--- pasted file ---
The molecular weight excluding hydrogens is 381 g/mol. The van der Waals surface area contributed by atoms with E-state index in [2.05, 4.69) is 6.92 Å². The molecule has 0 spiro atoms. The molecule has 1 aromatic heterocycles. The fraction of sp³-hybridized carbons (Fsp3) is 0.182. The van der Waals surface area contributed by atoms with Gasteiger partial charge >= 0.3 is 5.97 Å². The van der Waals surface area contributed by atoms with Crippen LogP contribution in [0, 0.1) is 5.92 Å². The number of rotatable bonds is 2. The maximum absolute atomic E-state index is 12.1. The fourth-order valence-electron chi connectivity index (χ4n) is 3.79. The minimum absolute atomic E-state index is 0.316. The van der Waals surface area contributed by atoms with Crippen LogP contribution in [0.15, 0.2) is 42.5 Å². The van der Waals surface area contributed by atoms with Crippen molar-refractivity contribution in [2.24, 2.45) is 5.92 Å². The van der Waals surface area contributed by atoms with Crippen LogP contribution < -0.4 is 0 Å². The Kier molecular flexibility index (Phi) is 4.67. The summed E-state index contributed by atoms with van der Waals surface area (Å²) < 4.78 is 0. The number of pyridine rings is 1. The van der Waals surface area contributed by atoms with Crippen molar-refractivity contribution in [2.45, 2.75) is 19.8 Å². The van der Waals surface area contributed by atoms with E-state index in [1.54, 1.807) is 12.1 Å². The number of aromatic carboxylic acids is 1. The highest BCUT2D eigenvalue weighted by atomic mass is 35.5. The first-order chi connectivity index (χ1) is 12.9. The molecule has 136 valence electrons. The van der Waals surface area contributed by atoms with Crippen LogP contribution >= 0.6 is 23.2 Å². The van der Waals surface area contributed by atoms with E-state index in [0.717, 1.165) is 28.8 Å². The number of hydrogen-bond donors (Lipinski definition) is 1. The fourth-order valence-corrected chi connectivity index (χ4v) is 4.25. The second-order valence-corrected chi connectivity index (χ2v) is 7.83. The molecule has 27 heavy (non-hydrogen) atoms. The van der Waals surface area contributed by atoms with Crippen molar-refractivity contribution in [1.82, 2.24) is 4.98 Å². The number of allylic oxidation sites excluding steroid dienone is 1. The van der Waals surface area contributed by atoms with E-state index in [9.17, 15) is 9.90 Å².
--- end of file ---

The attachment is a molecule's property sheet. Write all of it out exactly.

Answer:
The molecular weight excluding hydrogens is 381 g/mol. The van der Waals surface area contributed by atoms with E-state index in [2.05, 4.69) is 6.92 Å². The molecule has 0 spiro atoms. The molecule has 1 aromatic heterocycles. The fraction of sp³-hybridized carbons (Fsp3) is 0.182. The van der Waals surface area contributed by atoms with Gasteiger partial charge >= 0.3 is 5.97 Å². The van der Waals surface area contributed by atoms with Crippen LogP contribution in [0, 0.1) is 5.92 Å². The number of rotatable bonds is 2. The maximum absolute atomic E-state index is 12.1. The fourth-order valence-electron chi connectivity index (χ4n) is 3.79. The minimum absolute atomic E-state index is 0.316. The van der Waals surface area contributed by atoms with Crippen LogP contribution in [0.15, 0.2) is 42.5 Å². The van der Waals surface area contributed by atoms with Crippen molar-refractivity contribution in [2.24, 2.45) is 5.92 Å². The van der Waals surface area contributed by atoms with Crippen LogP contribution < -0.4 is 0 Å². The Kier molecular flexibility index (Phi) is 4.67. The summed E-state index contributed by atoms with van der Waals surface area (Å²) < 4.78 is 0. The number of pyridine rings is 1. The van der Waals surface area contributed by atoms with Crippen molar-refractivity contribution in [2.45, 2.75) is 19.8 Å². The van der Waals surface area contributed by atoms with E-state index in [1.54, 1.807) is 12.1 Å². The number of aromatic carboxylic acids is 1. The highest BCUT2D eigenvalue weighted by atomic mass is 35.5. The first-order chi connectivity index (χ1) is 12.9. The molecule has 136 valence electrons. The van der Waals surface area contributed by atoms with Crippen LogP contribution >= 0.6 is 23.2 Å². The van der Waals surface area contributed by atoms with E-state index in [0.717, 1.165) is 28.8 Å². The number of hydrogen-bond donors (Lipinski definition) is 1. The fourth-order valence-corrected chi connectivity index (χ4v) is 4.25. The second-order valence-corrected chi connectivity index (χ2v) is 7.83. The molecule has 27 heavy (non-hydrogen) atoms. The van der Waals surface area contributed by atoms with Crippen molar-refractivity contribution in [1.82, 2.24) is 4.98 Å². The number of allylic oxidation sites excluding steroid dienone is 1. The van der Waals surface area contributed by atoms with E-state index in [9.17, 15) is 9.90 Å².